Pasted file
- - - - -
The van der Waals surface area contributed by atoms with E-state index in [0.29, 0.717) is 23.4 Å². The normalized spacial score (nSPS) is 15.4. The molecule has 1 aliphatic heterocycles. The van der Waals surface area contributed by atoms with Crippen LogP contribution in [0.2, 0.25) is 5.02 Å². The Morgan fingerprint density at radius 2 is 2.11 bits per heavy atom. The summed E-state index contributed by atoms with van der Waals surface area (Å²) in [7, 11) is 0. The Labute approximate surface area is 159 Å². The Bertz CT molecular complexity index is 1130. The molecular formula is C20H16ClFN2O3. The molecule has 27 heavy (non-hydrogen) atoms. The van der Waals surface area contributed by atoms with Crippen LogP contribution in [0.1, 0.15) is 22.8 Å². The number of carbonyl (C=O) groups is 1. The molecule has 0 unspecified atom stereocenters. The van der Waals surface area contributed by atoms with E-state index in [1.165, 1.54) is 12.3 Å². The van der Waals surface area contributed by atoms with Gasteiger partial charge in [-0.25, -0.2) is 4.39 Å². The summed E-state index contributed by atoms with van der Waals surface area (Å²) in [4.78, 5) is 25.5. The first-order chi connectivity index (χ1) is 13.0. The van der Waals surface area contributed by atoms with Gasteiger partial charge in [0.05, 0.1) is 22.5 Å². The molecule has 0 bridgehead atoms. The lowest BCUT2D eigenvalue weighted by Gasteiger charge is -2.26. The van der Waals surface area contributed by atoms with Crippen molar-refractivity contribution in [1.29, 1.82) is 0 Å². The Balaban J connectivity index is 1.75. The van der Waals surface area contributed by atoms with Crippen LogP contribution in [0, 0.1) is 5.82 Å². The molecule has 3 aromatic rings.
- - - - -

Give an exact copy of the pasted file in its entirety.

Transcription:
The van der Waals surface area contributed by atoms with E-state index in [0.29, 0.717) is 23.4 Å². The normalized spacial score (nSPS) is 15.4. The molecule has 1 aliphatic heterocycles. The van der Waals surface area contributed by atoms with Crippen LogP contribution in [0.2, 0.25) is 5.02 Å². The Morgan fingerprint density at radius 2 is 2.11 bits per heavy atom. The summed E-state index contributed by atoms with van der Waals surface area (Å²) in [7, 11) is 0. The Labute approximate surface area is 159 Å². The Bertz CT molecular complexity index is 1130. The molecular formula is C20H16ClFN2O3. The molecule has 27 heavy (non-hydrogen) atoms. The van der Waals surface area contributed by atoms with Crippen LogP contribution in [0.1, 0.15) is 22.8 Å². The number of carbonyl (C=O) groups is 1. The molecule has 0 unspecified atom stereocenters. The van der Waals surface area contributed by atoms with E-state index in [1.165, 1.54) is 12.3 Å². The van der Waals surface area contributed by atoms with Gasteiger partial charge in [-0.25, -0.2) is 4.39 Å². The summed E-state index contributed by atoms with van der Waals surface area (Å²) in [4.78, 5) is 25.5. The first-order chi connectivity index (χ1) is 13.0. The van der Waals surface area contributed by atoms with Gasteiger partial charge in [0.05, 0.1) is 22.5 Å². The molecule has 0 bridgehead atoms. The lowest BCUT2D eigenvalue weighted by Gasteiger charge is -2.26. The van der Waals surface area contributed by atoms with Crippen molar-refractivity contribution in [1.29, 1.82) is 0 Å². The Balaban J connectivity index is 1.75. The van der Waals surface area contributed by atoms with Crippen LogP contribution in [0, 0.1) is 5.82 Å². The molecule has 3 aromatic rings.